We are ready to join in active political process inside the country and we declare that elections are unique way to define political preferences of the voters.
turkmenistan.neweurasia.net /?p=121   (745 words)

  
 Turkmenistan - Wikipedia, the free encyclopedia
Turkmenistan is also under the rule of one of the world's most autocratic and repressive dictatorships.
Turkmenistan went through a process of further Europeanisation.
An authoritarian dictator, he refers to himself as "Turkmenbashi" – a title which means "leader of all ethnic Turkmen", in a similar style to Mustafa Kemal Atatürk.
en.wikipedia.org /wiki/Turkmenistan   (2155 words)

  
 Politics of Turkmenistan - Wikipedia, the free encyclopedia (via CobWeb/3.1 planet2.scs.cs.nyu.edu)   (Site not responding. Last check: 2007-09-10)
Turkmenistan has a single-party system ruled by President for Life Saparmurat Niyazov.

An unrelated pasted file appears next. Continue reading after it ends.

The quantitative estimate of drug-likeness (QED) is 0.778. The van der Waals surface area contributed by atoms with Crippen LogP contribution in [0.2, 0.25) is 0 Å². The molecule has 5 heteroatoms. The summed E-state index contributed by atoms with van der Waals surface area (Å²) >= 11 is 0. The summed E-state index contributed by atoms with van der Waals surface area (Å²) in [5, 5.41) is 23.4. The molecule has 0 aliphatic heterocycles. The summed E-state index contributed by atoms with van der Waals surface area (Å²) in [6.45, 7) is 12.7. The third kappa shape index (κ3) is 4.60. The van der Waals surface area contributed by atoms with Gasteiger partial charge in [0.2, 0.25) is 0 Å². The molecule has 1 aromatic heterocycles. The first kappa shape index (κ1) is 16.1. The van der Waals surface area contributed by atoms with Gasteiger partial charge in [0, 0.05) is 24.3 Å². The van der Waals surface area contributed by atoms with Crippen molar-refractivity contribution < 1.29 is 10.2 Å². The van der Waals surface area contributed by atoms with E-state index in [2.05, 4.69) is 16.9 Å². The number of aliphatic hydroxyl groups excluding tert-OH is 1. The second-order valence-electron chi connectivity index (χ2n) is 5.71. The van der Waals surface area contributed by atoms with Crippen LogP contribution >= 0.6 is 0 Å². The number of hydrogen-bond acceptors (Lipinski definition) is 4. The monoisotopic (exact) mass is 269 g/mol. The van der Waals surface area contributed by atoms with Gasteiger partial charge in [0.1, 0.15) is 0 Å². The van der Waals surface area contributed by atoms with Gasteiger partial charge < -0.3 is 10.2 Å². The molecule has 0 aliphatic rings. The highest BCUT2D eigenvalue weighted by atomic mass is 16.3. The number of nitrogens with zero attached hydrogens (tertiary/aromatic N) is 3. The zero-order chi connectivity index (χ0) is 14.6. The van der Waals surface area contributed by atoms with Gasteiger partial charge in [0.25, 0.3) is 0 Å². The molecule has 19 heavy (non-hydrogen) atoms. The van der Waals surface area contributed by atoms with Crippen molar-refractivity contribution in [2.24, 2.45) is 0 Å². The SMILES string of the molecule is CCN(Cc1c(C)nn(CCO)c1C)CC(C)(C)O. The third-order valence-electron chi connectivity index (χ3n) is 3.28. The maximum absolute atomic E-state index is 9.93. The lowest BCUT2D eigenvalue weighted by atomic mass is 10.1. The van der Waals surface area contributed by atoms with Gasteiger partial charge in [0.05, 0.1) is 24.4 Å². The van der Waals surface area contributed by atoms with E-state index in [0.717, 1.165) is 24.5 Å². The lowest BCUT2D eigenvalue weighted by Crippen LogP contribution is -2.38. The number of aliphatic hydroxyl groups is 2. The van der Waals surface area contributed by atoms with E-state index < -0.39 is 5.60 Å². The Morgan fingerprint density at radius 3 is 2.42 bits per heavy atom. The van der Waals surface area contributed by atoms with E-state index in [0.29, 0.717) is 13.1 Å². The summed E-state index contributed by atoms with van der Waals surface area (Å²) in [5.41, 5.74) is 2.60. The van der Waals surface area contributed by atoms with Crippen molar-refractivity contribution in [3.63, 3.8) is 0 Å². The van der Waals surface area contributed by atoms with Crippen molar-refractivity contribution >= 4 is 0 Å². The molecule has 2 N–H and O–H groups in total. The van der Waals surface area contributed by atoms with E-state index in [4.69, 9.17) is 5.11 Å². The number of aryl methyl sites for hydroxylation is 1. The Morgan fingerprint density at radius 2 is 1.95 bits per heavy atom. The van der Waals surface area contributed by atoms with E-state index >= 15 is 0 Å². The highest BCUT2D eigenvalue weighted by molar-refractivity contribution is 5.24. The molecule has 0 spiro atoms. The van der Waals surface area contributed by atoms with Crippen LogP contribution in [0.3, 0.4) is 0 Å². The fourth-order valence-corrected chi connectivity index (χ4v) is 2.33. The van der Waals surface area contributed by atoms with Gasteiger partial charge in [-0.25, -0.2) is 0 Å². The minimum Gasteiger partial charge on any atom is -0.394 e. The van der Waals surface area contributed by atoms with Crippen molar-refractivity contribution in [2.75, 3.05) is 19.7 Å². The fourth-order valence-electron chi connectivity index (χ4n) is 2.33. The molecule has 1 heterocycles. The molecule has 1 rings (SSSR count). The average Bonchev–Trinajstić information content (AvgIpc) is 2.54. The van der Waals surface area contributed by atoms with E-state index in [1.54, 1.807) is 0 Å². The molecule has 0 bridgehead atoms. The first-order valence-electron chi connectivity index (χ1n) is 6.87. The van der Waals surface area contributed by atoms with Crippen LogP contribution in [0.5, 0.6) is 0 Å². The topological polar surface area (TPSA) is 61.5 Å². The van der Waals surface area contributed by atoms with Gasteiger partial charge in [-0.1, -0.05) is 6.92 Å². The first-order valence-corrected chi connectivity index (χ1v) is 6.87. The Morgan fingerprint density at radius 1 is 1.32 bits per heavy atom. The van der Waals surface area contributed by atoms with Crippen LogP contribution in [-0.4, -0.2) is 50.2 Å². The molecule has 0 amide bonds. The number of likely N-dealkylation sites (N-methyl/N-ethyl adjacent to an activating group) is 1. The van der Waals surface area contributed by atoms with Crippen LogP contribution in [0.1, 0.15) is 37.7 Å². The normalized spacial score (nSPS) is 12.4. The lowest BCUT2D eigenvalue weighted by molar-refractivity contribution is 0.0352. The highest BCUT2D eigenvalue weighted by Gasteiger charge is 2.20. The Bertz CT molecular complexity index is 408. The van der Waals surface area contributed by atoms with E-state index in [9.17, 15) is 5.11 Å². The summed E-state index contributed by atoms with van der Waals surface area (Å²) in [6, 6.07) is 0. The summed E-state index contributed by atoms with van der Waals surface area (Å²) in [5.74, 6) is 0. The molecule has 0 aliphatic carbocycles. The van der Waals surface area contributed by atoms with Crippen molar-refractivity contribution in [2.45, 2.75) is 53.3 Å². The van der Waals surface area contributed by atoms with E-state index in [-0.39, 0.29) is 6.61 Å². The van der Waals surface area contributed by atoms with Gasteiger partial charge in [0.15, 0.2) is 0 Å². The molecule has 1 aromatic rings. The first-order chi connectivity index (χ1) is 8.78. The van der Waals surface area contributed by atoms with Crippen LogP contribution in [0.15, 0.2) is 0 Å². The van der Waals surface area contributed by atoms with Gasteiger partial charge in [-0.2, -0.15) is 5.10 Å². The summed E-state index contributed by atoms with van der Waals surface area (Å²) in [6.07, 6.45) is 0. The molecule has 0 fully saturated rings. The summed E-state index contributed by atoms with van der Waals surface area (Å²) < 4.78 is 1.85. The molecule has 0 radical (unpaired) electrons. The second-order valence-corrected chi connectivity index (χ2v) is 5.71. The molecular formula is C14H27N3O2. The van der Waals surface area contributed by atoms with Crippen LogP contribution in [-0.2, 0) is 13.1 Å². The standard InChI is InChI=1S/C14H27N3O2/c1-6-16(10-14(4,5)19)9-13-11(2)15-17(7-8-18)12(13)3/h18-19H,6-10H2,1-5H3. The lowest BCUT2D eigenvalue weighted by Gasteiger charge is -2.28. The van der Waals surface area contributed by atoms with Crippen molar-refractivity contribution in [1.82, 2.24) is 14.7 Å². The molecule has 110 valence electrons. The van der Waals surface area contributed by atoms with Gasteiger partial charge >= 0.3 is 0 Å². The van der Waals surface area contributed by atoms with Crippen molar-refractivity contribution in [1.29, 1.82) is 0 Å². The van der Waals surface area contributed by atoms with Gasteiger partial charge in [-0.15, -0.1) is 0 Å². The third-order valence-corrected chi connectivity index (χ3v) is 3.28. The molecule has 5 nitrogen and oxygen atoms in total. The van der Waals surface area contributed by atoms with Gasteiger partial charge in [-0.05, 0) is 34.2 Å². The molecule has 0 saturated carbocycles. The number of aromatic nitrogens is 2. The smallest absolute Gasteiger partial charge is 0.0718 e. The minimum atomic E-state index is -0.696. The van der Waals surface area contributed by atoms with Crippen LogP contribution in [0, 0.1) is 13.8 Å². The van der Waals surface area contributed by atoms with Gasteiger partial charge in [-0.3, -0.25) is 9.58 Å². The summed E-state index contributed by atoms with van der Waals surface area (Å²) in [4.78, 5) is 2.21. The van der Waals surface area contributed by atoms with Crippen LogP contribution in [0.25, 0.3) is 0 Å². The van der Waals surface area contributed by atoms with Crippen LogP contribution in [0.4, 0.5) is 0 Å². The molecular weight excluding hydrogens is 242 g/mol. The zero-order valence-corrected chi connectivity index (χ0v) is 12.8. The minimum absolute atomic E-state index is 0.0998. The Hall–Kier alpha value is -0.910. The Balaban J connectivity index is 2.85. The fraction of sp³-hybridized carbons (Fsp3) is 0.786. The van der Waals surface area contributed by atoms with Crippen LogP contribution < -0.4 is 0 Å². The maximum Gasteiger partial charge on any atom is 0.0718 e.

Foreign companies seeking to exploit Turkmenistan's vast natural gas resources have cooperated with Niyazov since he also controls access to the natural resources.
Turkmenistan is a single-party state, the only political party, the Democratic Party of Turkmenistan is legally allowed to hold power.
en.wikipedia.org.cob-web.org:8888 /wiki/Politics_of_Turkmenistan   (950 words)

  
 Arabic News Weekly Edition for Politics, 6/8/1998
Political sources stated yesterday that a coup d'etat plot in Sudan was halted hours before taking place.
As political conflict dominates the Middle East region, the human dimension, the key to solving the region's problems, seems to be the least addressed, Crown Prince Hassan said.
Syrian diplomatic sources told ArabicNews.com that the operations of releasing political detainees are continuing within the political leadership's adherence to national unity in Syria.
www.arabicnews.com /ansub/Weekly/Politics/19980608.html   (2351 words)

  
 Turkmenistan - Asian People's Directory